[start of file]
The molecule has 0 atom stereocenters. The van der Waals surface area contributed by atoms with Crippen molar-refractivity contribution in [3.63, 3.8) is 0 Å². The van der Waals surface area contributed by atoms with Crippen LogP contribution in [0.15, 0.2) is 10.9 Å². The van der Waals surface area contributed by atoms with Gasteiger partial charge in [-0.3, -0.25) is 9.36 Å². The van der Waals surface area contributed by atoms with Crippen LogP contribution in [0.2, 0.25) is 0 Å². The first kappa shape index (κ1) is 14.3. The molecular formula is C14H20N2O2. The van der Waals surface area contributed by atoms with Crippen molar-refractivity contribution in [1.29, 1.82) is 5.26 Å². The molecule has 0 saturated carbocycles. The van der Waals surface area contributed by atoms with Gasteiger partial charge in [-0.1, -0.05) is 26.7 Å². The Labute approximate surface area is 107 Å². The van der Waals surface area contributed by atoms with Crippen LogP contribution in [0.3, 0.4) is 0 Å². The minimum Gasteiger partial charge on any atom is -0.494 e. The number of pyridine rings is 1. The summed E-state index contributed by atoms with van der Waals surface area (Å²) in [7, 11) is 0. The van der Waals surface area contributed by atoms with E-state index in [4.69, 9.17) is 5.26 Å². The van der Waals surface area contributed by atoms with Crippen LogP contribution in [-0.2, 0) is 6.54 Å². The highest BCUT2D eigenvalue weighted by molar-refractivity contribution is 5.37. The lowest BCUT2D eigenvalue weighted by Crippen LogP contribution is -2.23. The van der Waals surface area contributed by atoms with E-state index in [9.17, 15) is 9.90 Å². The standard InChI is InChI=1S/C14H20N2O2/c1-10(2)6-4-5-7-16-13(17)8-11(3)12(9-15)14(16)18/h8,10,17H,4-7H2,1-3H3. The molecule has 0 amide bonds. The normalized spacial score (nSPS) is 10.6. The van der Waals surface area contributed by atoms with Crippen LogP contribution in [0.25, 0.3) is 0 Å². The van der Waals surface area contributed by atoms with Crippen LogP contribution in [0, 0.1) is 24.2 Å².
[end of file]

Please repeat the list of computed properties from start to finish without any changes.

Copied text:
The molecule has 0 atom stereocenters. The van der Waals surface area contributed by atoms with Crippen molar-refractivity contribution in [3.63, 3.8) is 0 Å². The van der Waals surface area contributed by atoms with Crippen LogP contribution in [0.15, 0.2) is 10.9 Å². The van der Waals surface area contributed by atoms with Gasteiger partial charge in [-0.3, -0.25) is 9.36 Å². The van der Waals surface area contributed by atoms with Crippen LogP contribution in [0.2, 0.25) is 0 Å². The first kappa shape index (κ1) is 14.3. The molecular formula is C14H20N2O2. The van der Waals surface area contributed by atoms with Crippen molar-refractivity contribution in [1.29, 1.82) is 5.26 Å². The molecule has 0 saturated carbocycles. The van der Waals surface area contributed by atoms with Gasteiger partial charge in [-0.1, -0.05) is 26.7 Å². The Labute approximate surface area is 107 Å². The van der Waals surface area contributed by atoms with Crippen LogP contribution in [0.3, 0.4) is 0 Å². The minimum Gasteiger partial charge on any atom is -0.494 e. The number of pyridine rings is 1. The summed E-state index contributed by atoms with van der Waals surface area (Å²) in [7, 11) is 0. The van der Waals surface area contributed by atoms with E-state index in [4.69, 9.17) is 5.26 Å². The van der Waals surface area contributed by atoms with Crippen LogP contribution in [-0.2, 0) is 6.54 Å². The highest BCUT2D eigenvalue weighted by molar-refractivity contribution is 5.37. The lowest BCUT2D eigenvalue weighted by Crippen LogP contribution is -2.23. The van der Waals surface area contributed by atoms with E-state index in [9.17, 15) is 9.90 Å². The standard InChI is InChI=1S/C14H20N2O2/c1-10(2)6-4-5-7-16-13(17)8-11(3)12(9-15)14(16)18/h8,10,17H,4-7H2,1-3H3. The molecule has 0 amide bonds. The normalized spacial score (nSPS) is 10.6. The van der Waals surface area contributed by atoms with Crippen LogP contribution in [0.25, 0.3) is 0 Å². The van der Waals surface area contributed by atoms with Crippen LogP contribution in [0, 0.1) is 24.2 Å².